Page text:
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Old 05-23-2009, 07:44 AM   #10
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hmm very helpful information. so how differently does an engine sound from 16% or 20% to 25% or 30%. does the engine sound differently. afm you are very helpful.
An engine sounds no different if you run 16,20,25,30% nitro thru it. It will sound different if you run 30% when you have it shimmed for 16%!!!!!
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Old 05-23-2009, 11:11 AM   #11
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ok thanks
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Old 05-23-2009, 05:22 PM   #12
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a hotter plug will make the engine rev harder and a colder plug will make more torque.

afm are you sure that this is not the opposite?
i think that the advance ignition give torque and the retard ignition rpm.

Experience dictates that just by lowering the head (more compression) you gain more power especially in lower rpm range, idle quality can suffer, but the engine runs cooler. Also, that a higher head (less compression) will increase top rpm speed on bigger tracks.
A decrease in head shims (an increase in compression ratio) will increase torque because as the compression ratio goes higher, the actual ignition timing occurs sooner. However there is a point of diminishing returns where detonation occurs or engine temps can soar, and if this happens a colder plug can help.
A colder plug will also increase torque, except in the instance of a colder plug; the ignition is slowed until a greater point of compression build occurs.
When you increase head shims (a decrease in compression), top end is enhanced as the ignition timing is retarded and occurs later. Generally a hotter plug is needed to advance the ignition cycle so that timing does not occur to late in the cycle, but at this point you end up over leaning the engine to get it to rev properly and the engine life will suffer dramatically.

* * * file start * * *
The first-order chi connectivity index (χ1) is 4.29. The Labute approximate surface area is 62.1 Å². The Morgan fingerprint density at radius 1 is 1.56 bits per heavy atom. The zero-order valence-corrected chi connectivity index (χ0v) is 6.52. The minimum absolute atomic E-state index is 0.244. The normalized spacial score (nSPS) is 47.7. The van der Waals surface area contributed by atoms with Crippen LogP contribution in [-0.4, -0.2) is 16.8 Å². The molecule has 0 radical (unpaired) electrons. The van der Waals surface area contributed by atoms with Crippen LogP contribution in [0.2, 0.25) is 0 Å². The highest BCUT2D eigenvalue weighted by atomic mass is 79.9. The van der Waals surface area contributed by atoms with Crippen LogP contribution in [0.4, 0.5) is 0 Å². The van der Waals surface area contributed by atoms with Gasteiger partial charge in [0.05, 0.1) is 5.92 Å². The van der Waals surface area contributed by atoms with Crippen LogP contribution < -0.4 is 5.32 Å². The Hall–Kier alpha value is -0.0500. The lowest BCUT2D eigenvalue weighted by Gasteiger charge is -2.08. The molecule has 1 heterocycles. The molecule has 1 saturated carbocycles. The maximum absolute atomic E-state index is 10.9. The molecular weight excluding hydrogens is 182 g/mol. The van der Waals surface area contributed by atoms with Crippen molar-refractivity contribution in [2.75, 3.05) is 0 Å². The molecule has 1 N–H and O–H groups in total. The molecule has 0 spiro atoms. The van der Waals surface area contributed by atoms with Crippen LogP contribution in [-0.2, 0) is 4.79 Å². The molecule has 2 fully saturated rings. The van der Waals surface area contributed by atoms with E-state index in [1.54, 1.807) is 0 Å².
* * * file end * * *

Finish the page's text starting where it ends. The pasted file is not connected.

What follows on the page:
A hotter plug causes ignition a little earlier in the combustion process and can have the same effect as “Advancing” the ignition timing and increase overall power output, especially at higher rpm.

There are limits, however, and installing too hot a plug can cause pre-ignition (detonation) and risks of damaging your engine.


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Old 05-23-2009, 06:31 PM   #13
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Originally Posted by afm View Post
Experience dictates that just by lowering the head (more compression) you gain more power especially in lower rpm range, idle quality can suffer, but the engine runs cooler. Also, that a higher head (less compression) will increase top rpm speed on bigger tracks.
A decrease in head shims (an increase in compression ratio) will increase torque because as the compression ratio goes higher, the actual ignition timing occurs sooner. However there is a point of diminishing returns where detonation occurs or engine temps can soar, and if this happens a colder plug can help.
A colder plug will also increase torque, except in the instance of a colder plug; the ignition is slowed until a greater point of compression build occurs.